— Hanna Whitefield, in her affidavit to the United States District Court for the Central District of California

Notable incidents

In December 1926, daredevil Henry Roland scaled the building blindfolded.[9]

The Fort Harrison Hotel has been the site of at least three suspicious deaths since 1975, most notably the death of Lisa McPherson, who died on December 5, 1995, after spending 17 days in room 174[10] of the building.[6][11] The officially reported cause of death was a blood clot caused by dehydration and bedrest. The Church later challenged the findings of the autopsy in court.[12][13] In 1997, a church spokesman acknowledged that McPherson died at the Fort Harrison, rather than on the way to the hospital. The church later retracted its spokesman's statement.[14]

In February 1980, prior to McPherson's death, a Scientologist named Josephus A. Havenith was found dead at the Fort Harrison Hotel. He was discovered in a bathtub filled with water hot enough to have burned his skin off. The officially reported cause of death was drowning, although the coroner noted that, when he was found, Havenith's head was not submerged.[15]

In August 1988, Scientologist Heribert Pfaff died of a seizure in the Fort Harrison Hotel. He had recently stopped taking his seizure medication in favor of a vitamin program.[15]

In 1997, Clearwater police received over 160 emergency calls from the Fort Harrison Hotel, but they were denied entry into the hotel by Scientology security.[15][16]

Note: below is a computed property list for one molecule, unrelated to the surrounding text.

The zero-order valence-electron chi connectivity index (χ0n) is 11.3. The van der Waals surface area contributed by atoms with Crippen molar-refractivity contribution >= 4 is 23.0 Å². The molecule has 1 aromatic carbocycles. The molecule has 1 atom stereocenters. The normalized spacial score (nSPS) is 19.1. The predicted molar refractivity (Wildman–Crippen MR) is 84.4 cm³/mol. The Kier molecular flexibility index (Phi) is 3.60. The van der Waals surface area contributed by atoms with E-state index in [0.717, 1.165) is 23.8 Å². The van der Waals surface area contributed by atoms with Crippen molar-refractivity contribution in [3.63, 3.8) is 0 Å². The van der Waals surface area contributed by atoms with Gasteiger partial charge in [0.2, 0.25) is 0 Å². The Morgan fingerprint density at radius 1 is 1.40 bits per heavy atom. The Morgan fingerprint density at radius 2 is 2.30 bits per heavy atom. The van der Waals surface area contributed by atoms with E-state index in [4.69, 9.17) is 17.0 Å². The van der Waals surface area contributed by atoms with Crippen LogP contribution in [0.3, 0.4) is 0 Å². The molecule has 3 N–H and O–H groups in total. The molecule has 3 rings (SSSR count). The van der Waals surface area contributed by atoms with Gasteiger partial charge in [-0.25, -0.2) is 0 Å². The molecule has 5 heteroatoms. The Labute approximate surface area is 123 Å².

In 1965, the Rolling Stones wrote their hit song "(I Can't Get No) Satisfaction" at the hotel.[17]

The hotel was once the spring training home of the Philadelphia Phillies.[18]

See also


  1. ^ DEBORAH O'NEIL (January 26, 2002). "Public to get rare view of hotel". St. Petersburg Times. Retrieved April 18, 2010. The Fort Harrison Hotel was built by developer Ed Haley and for years served as a center for community events. Proms and cotillions, luncheons and fashion shows, club meetings and wedding receptions all were staged there.
  2. ^ a b c AMELIA DAVIS (May 24, 1990). "Historic sites dot land along harbor". St. Petersburg Times. Retrieved April 18, 2010. Fort Harrison Hotel. Built in 1925 by Ed Haley, the hotel was operated by R.E. Olds of Lansing, Mich., until 1953. Olds, the founder of Oldsmar and the inventor of the Oldsmobile, traded his nearly finished Oldsmar Race Track for the Fort Harrison. In 1953, the hotel was sold to the Jack Tar hotel chain. It was operated as a winter resort for most of its first three decades. The 11-story building was the city's first skyscraper. In 1975, the hotel was sold to the Church of Scientology, under the alias Southern Land Development and Leasing Corp. The building serves as Scientology's international spiritual headquarters.
  3. ^ CURTIS KRUEGER (August 5, 1989). "Scientologists don't plan to buy buildings". St. Petersburg Times. Retrieved April 18, 2010. The Scientologists' land holdings in Clearwater have increased steadily in the years since they bought the historic Fort Harrison Hotel in 1975.
  4. ^ a b CURTIS KRUEGER (February 13, 1989). "Scientologists upgrading hotel // $ 2.8-million spent on headquarters". St. Petersburg Times. Retrieved April 18, 2010. The Church of Scientology says it is pouring $ 2.8-million into a renovation of the Fort Harrison Hotel, where the organization houses, trains and feeds its students.
  5. ^ Jacob H Fries (September 29, 2007). "SCIENTOLOGY HAS BIG PLANS FOR LANDMARK". St. Petersburg Times. Retrieved April 18, 2010. The Church of Scientology is in announcement mode again, this time saying it will spend $20-million on a major upgrade of its iconic Fort Harrison Hotel. But what church officials aren't saying is exactly when the work will start.
  6. ^ a b "The Life & Death of a Scientologist". ISSN 0190-8286. Retrieved 2018-01-05.
  7. ^ "Scientology — Is This a Religion?" Scientology—Is This a Religion? N.p., n.d. Web. 04 Feb. 2015. <>.